The restaurant Abri, whose name means “shelter,” literally provided refuge from the rain on a recent October evening, although I almost walked by its unassuming, brightly lit glass façade — from the street it looks more like a takeaway sandwich joint than a proper restaurant.
In fact, it is a sandwich joint, albeit a gourmet one, but only during the day on Monday and Saturday. We were there for dinner. Although it was only a month old, we had already had to wait two weeks for a reservation, so quickly has word spread about the talents of chef Katsuaki Okiyama.
Don’t expect traditional Japanese food, however – just a Japanese touch – in this unusual little place with a casual-smart feel. The chef works behind a stainless-steel bar that takes up most of the room, leaving space for only 20 diners. In the guise of decor: hanging industrial light fixtures, wooden tables, schoolroom chairs and a wooden door to nowhere with distressed yellow paint.
In keeping with current Parisian dining trends, customers have no choice and take what the chef offers (with allowances, of course, for allergies and dislikes). For €38, Abri provides a generous series of dishes: three starters (we actually got four), a fish course, a meat course and dessert.
The meal began propitiously with marinated mackerel with kombu (kelp). Oily mackerel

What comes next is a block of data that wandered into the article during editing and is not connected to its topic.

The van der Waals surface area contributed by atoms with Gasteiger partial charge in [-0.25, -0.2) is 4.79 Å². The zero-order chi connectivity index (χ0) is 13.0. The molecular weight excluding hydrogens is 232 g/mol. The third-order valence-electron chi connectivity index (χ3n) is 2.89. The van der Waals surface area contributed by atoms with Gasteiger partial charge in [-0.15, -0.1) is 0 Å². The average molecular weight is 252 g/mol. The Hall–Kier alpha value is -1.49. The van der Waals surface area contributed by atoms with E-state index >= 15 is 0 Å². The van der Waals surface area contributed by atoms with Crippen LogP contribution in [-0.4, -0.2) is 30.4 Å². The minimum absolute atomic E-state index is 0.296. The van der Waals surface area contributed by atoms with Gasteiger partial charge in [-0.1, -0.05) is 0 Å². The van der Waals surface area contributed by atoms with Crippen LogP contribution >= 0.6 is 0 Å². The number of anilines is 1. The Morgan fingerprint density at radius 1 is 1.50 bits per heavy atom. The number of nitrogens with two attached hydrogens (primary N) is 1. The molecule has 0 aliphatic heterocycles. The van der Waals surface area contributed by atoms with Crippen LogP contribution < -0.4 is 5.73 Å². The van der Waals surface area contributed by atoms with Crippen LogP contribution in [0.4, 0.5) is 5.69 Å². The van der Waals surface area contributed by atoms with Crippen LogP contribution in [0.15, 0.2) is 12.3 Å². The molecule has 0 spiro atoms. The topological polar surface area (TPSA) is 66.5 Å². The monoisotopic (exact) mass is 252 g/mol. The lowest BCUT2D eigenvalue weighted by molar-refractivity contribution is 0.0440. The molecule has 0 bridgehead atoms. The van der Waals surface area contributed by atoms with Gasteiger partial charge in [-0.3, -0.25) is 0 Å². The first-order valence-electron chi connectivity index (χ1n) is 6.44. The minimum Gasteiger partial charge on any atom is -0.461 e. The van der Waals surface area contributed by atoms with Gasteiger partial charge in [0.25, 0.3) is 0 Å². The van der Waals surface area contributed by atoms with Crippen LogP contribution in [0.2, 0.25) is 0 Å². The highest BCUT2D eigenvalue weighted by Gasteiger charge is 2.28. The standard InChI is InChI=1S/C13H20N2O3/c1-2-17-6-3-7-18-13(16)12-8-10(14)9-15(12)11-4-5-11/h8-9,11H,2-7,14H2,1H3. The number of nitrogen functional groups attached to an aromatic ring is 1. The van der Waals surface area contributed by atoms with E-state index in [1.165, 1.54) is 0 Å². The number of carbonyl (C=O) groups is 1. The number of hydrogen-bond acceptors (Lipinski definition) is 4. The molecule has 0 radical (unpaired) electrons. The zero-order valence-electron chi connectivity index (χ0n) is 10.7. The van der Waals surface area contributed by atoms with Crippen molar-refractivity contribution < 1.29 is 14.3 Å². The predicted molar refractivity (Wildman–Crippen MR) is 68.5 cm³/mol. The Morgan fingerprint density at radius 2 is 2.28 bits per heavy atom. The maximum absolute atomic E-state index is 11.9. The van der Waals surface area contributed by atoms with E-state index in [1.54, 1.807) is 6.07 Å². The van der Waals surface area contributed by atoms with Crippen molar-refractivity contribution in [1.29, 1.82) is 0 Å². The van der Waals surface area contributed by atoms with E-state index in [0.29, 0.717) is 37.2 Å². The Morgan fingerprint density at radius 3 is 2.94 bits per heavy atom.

can sometimes be overpoweringly fishy, but this was delicate and refined. It was followed by one of the standouts of the evening: perfectly cooked encornets (squid) topped with
a little square of lardo di colonnata and set on a purée of artichokes and mushrooms, an unusual combination that turned out to be a marriage made in heaven.
This was followed by a refreshing plate of colorful heirloom tomato sections with a touch
of tomato purée and tiny coriander flowers.
Next came a pretty glass containing a curried pumpkin soup with a coffee-flavored mousse, topped with a tarragon leaf. This was another risky combination that was pleasant enough but didn’t pair convincingly.
The chef’s talent with fish was once again demonstrated by the next course: pollack with a Pernod emulsion, topped with a spinach leaf. We couldn’t detect the taste of Pernod at
all, but we didn’t care; we were too happy with the fresh, flawlessly fried fish with its crispy, oil-free skin.
Perhaps the least successful dish was the duck, which came in two pieces, one all tender,
flavorful flesh and the other rather boney and fatty. My friend Jean-Christophe pointed out that the way it was cut made it less appealing. A good Frenchman, he likes his duck to be cut so that it has a layer of skin, a layer of fat and a layer of flesh. He wasn’t wrong.
The meal ended with a divinely light fig clafoutis with a crispy top, a marvelous
interpretation of a dessert that is often too heavy for my taste. It was accompanied by a scoop of rather bland caramel ice cream that would have benefited from a touch of salt.
We were efficiently served throughout the evening by a waiter and waitress who were both soft-spoken and charming.
Next time I want to try those sandwiches or the €22 lunch menu, which sounds like great value.Favorite